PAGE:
Seeing dollar signs
Re "Billionaire brothers undermine democracy, demonstrators say," Jan. 31
Heaven forbid that brothers Charles and David Koch host a meeting to discuss conservative causes and how to support them. How undemocratic! Worse yet is that they contribute financially to those causes.
Now comes the ultimate in hypocrisy when a retired teacher says: "It's putting democracy in the hands of people like the Kochs and others. It's not who you vote for; it's how much money you've got." I guess he forgot about the teachers unions and others.
By the way, I liked all the professionally made signs the protestors were carrying. They must have cost some big money.
The Koch brothers' funding of numerous far-right causes is well documented. I wonder how many "tea party" members are aware that their purported "grass-roots" organizations are funded by some of the biggest billionaires in America? Do they know from where their marching orders originate, and for whom they are carrying water?
Whatever gains the tea party may make, the only beneficiaries will be the Koch brothers and their cronies.
I share the concerns of those who were demonstrating against the Koch brothers.
I fully support their next protest, which, I assume, will take place at the next meeting held by George Soros.
Santa Monica's airport issues
Re "The little airport that can," Editorial, Jan. 29
We appreciate The Times putting the spotlight on Santa Monica Municipal Airport and the issues arising from a busy jetport in a dense residential neighborhood. However, the issues are far more complex than The Times acknowledges. Its sarcastic suggestion that the city hold a fundraiser to pay for major safety projects diminishes the dialogue.
Airport safety and the health of neighbors are paramount concerns. We are embarking on an ambitious plan to gather community input and assess all options for the airport's future when the current operating agreement expires in 2015. We will consider all community needs and will study best practices from around the world.
The future of the Santa Monica airport is one of the most important decisions facing the city and region. We must carefully consider its challenges, options and destiny.
The writer is mayor of Santa Monica.
You hit the mark: Santa Monica should accept immediately the Federal Aviation Administration's offer of an "engineered material arrestor system," the barrier of crushable concrete mentioned in your editorial. City Hall had turned it down for the dubious reason that the FAA money might require the city to continue to support an airport in Santa Monica.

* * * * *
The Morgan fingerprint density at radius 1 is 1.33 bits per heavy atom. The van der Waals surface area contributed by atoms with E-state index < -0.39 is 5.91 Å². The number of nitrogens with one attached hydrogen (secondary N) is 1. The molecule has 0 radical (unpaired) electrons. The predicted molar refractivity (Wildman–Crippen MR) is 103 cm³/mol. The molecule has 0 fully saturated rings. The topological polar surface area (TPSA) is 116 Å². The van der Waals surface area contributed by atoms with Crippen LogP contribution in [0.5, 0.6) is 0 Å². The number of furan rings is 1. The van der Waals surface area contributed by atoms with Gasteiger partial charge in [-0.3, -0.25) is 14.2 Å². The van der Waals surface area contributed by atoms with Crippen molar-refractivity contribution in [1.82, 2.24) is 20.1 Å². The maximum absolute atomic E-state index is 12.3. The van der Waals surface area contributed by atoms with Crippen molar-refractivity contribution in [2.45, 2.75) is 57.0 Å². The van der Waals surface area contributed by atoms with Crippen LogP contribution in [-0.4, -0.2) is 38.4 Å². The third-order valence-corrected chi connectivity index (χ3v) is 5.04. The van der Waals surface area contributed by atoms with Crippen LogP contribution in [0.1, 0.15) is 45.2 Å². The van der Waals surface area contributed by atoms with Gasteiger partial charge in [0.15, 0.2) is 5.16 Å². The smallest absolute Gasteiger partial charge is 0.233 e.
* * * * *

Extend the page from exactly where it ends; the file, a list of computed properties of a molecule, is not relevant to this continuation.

The barrier system works. The one installed in 1996 at New York's JFK airport has successfully stopped three aircraft, including a Boeing 747. The one installed at Burbank's Bob Hope Airport stopped New York Yankee Alex Rodriguez's jet during an overrun. These barriers are a proven safety enhancement.
There are so many good reasons why jets should not be allowed to take off in our neighborhood; pollution wasn't addressed.
It is no secret that jet emissions produce very high concentrations of ultrafine particles, and these particles are infiltrating our community. They are toxic, and yet nothing is done and jets continue to take off several times a day.
I think the issue of pollution should be enough to ban jets from the Santa Monica airport.
Unless members of The Times' editorial board live next to the Santa Monica airport and are fine with the danger, the paper is insulting airport neighbors with the suggestion that the city should accept an ineffective safety proposal.
The FAA's inadequate safety proposal will also not protect residents from air and noise pollution from jets. Nor will it protect Los Angeles, as well as Santa Monica's neighbors, from planes overshooting the runway or crashing into homes. We are not talking about toy airplanes here.
May I suggest that you leave this issue to airport neighbors, the city of Santa Monica and the FAA.
Regula K. Ziegler
Taking stock of Big Oil
Re "Big breaks for Big Oil," Editorial, Jan. 28
I was pleased to read your Big Oil editorial; I learned more about the absurd tax breaks that Congress gives to very rich companies.
I see the oil industry's selfishness as unpatriotic. Our troops sacrifice daily, as do law enforcement officers and most of those who work for wages. So why, when their profits are in the billions, do we allow giant petroleum producers to raise gasoline prices so high that they affect the economy adversely? There are a lot more motorists in this country than there are Big Oil stockholders.
In 2012, I hope voters remember who voted for gifts to Big Oil.
Lou Jacobs Jr.